I love the recurring words “interest,” with its three different tones — devastatingly dismissive, hopeful, and menacing — and “tied,” with its different literal meanings but meaningful connection.  But what the hell’s up with “So why all the history now?”  Or is it “So why all the mystery now?”  That would make more sense, but it sure sounds like “history.”  It seems like it might be a line used only for phonetic and tonal purposes, without carrying any narrative weight.  Or perhaps I’m just missing something.

I also love the music, which works against and with the noir narrative in interesting ways.  Every time I listen to the song, I’m fascinated by that awesome beeping rhythm in the breaks: sounds kind of like a stylized alarm clock or phone ringing, and carries a lot of urgency along with sounding rad in Newman’s rich soundscape.  (What is that, anyway?  Melodion?  Synthesizer?  Can someone with a modicum of musical knowledge help me out here?)

Overall, the song keeps reminding me of “Paperback Writer,” mostly because of the content of the frustrated amateur writer but also because the songs are of virtually identical length, and both have that booming guitar hook.

The Trickster’s Exemption

August 11, 2008 § 1 Comment

Now reading: Been Down So Long It Looks Like Up to Me, by Richard Fariña.

Reading next: The Raw Shark Texts, by Steven Hall.

Lots of questions with this book. For one: Why am I reading it? (Well, because Fariña was a good friend of Pynchon’s when both were at Cornell in the ’50s, and I’m in this hippie-lit phase now anyway, and if not now, when?)

For others: is it Beat or Hippie? Does it matter? (Not really, but fun to parse sometimes.) I think it’s mostly late-Beat, actually. As Vineland is a kind of post-hippie novel, looking back at the 60s to reclaim its ethos from the greedy 80s, BDSLILLUTM looks back at the Beat heyday, 1958, from crazy 1966. It’s ponderous and pretentious (as well as overreaching in the very special way that only first novels from those weaned on the Beats can be), with jazz, Joyce, and multiple layers of mythological allusion involved. (Actual onomatopoetic lines of jazz at some points, I guess to reinforce mood and tone, or at least that’s the excuse.) It’s also got that Beat frisson of misogyny or at least condescension to women. And everybody embarrassingly calling each other “baby.” And Gnossos, our hero, with this retarded self-aggrandizing idea about being a spiritual virgin, claiming he’s “laid” like a million women but never “surrendered” himself to any of them. (What a tool, seriously. This is the stupidest thing about this book.)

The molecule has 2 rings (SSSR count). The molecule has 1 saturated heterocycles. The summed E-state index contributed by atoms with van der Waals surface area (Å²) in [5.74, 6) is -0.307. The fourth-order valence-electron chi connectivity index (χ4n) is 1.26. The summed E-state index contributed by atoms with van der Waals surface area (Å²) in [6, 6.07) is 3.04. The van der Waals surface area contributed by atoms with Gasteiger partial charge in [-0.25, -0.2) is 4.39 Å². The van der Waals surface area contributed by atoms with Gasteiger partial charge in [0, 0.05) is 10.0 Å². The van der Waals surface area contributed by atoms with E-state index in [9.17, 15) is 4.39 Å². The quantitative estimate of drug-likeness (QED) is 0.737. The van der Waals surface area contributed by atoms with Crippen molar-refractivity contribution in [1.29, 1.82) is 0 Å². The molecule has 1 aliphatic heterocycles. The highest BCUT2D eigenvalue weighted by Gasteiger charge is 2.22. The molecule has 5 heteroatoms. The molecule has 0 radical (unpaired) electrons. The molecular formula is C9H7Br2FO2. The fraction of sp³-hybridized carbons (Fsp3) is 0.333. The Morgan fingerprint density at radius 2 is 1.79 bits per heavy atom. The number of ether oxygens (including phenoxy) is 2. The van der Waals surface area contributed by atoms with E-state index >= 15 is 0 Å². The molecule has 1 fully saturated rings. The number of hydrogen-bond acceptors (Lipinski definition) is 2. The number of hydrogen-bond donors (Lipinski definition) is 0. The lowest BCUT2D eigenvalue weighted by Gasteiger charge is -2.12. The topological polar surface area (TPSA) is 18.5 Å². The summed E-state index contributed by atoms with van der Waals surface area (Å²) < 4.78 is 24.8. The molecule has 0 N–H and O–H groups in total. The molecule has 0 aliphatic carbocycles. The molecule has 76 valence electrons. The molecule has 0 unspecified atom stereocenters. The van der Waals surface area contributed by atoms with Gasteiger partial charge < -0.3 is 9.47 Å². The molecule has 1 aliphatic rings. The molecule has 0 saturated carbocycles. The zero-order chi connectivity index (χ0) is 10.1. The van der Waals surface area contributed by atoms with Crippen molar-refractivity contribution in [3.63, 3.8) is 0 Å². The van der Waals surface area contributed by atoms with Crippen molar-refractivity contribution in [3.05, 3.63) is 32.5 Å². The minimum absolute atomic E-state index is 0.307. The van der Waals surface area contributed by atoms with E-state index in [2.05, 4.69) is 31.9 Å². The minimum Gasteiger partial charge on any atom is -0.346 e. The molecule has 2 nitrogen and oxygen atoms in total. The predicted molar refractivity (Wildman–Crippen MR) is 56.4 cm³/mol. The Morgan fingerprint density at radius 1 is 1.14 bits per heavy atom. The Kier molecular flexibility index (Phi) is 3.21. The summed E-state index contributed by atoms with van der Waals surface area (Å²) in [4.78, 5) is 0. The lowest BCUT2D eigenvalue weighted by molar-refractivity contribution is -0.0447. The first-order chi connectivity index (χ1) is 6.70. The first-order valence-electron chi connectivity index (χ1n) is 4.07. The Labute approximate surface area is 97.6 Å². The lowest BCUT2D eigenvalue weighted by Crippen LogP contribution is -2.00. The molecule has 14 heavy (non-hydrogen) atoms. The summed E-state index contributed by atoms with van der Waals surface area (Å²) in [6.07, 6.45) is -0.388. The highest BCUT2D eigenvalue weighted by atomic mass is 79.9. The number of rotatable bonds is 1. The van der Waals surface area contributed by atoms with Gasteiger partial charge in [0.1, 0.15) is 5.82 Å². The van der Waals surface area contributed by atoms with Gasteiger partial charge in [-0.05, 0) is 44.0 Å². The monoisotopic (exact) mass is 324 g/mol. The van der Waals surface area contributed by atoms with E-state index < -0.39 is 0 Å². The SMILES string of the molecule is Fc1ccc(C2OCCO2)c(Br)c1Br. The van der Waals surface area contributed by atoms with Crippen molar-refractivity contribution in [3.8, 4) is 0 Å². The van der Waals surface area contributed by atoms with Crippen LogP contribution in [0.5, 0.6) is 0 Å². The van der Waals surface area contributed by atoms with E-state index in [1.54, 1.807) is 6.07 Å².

But I’m being hard on the book. There are some funny slapstick scenes, and some good writing. It’s only pretense if you’re pretending to be good, as they say, and Fariña definitely has good stuff. (He died, sadly, two days after this was published.) And it does seem to be at least in part about that anxious incessant identity-forming that was so much of the Beat project, and is so much of a part of growing up, getting out of the house and going to college and out on expeditions in hopes of receiving a vision (as Gnossos does, into the American West and the frigid North, before returning to Athene, the stand-in for Ithaca, NY, in the book). Right at the start, there’s this interesting passage, as we’re plunged into Gnossos’s thoughts: